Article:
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This is the third part of Runnymede's analysis of the 2015 General Election through the lens of race. Our Director Dr Omar Khan turns to black and minority ethnic (BME) MPs, looking at what their representation means for British democracy today.
Click here to read Part 1: Black and minority ethnic (BME) voters
Click here to read Part 2: Voting patterns by ethnicity
One of the clear positive outcomes of the 2015 General Election was the increase in the diversity of parliament, at least in terms of gender and ethnicity (though perhaps not in terms of education or social class background). In 2015, there were 40 BME MPs elected, up from 27 in 2010, and continuing a significant rise from what had been a relatively slow increase from 1987, when the first postwar BME MPs were elected, onwards. As Table 5 indicates, a clear reason for this increase is the Conservative Party’s commitment from 2010.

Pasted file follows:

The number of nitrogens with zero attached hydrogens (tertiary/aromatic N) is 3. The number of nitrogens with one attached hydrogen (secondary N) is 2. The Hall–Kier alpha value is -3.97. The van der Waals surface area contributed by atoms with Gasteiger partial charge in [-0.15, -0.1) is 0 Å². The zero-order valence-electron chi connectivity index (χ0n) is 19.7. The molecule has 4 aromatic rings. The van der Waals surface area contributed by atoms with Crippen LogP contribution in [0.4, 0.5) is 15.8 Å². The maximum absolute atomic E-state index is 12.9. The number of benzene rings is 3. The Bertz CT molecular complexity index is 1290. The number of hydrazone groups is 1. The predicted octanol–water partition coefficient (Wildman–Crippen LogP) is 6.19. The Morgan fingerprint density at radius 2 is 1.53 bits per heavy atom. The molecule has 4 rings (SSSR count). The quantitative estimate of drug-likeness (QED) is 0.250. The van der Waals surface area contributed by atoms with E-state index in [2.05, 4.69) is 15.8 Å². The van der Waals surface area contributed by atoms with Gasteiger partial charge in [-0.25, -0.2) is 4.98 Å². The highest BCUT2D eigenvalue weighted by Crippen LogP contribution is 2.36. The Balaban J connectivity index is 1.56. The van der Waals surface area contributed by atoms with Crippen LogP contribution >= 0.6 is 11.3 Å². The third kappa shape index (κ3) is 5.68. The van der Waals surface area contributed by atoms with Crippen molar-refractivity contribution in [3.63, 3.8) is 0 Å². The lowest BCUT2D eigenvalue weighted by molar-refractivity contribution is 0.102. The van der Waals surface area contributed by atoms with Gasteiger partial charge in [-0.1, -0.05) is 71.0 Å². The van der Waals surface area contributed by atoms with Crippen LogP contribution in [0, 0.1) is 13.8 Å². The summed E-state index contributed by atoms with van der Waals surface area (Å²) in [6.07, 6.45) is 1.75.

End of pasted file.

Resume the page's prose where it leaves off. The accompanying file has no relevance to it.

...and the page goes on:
Table 5. Black and minority ethnic MPs, 1987-2015
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